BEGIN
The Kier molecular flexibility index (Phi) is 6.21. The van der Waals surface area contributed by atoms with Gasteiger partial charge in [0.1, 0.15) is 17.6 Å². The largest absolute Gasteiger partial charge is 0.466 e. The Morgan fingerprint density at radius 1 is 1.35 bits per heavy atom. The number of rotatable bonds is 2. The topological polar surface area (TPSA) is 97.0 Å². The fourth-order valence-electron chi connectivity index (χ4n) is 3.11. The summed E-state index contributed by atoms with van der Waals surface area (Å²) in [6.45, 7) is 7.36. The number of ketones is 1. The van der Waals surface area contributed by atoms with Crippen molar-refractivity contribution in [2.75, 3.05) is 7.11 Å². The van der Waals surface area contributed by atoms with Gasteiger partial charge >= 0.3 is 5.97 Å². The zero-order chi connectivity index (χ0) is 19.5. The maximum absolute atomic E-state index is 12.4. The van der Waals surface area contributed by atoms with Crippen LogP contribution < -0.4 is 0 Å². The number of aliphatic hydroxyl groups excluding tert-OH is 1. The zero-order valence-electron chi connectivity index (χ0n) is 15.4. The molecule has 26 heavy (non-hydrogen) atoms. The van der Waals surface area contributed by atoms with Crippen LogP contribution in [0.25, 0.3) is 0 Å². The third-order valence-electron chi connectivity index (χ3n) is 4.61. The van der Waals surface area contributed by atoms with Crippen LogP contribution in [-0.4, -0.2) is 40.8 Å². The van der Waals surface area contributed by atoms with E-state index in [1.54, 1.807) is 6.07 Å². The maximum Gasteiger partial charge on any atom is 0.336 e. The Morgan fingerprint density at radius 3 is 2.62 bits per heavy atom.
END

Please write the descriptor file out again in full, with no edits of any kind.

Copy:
The Kier molecular flexibility index (Phi) is 6.21. The van der Waals surface area contributed by atoms with Gasteiger partial charge in [0.1, 0.15) is 17.6 Å². The largest absolute Gasteiger partial charge is 0.466 e. The Morgan fingerprint density at radius 1 is 1.35 bits per heavy atom. The number of rotatable bonds is 2. The topological polar surface area (TPSA) is 97.0 Å². The fourth-order valence-electron chi connectivity index (χ4n) is 3.11. The summed E-state index contributed by atoms with van der Waals surface area (Å²) in [6.45, 7) is 7.36. The number of ketones is 1. The van der Waals surface area contributed by atoms with Crippen molar-refractivity contribution in [2.75, 3.05) is 7.11 Å². The van der Waals surface area contributed by atoms with Gasteiger partial charge >= 0.3 is 5.97 Å². The zero-order chi connectivity index (χ0) is 19.5. The maximum absolute atomic E-state index is 12.4. The van der Waals surface area contributed by atoms with Crippen LogP contribution < -0.4 is 0 Å². The number of aliphatic hydroxyl groups excluding tert-OH is 1. The zero-order valence-electron chi connectivity index (χ0n) is 15.4. The molecule has 26 heavy (non-hydrogen) atoms. The van der Waals surface area contributed by atoms with Crippen LogP contribution in [0.25, 0.3) is 0 Å². The third-order valence-electron chi connectivity index (χ3n) is 4.61. The van der Waals surface area contributed by atoms with Crippen LogP contribution in [-0.4, -0.2) is 40.8 Å². The van der Waals surface area contributed by atoms with E-state index in [1.54, 1.807) is 6.07 Å². The maximum Gasteiger partial charge on any atom is 0.336 e. The Morgan fingerprint density at radius 3 is 2.62 bits per heavy atom.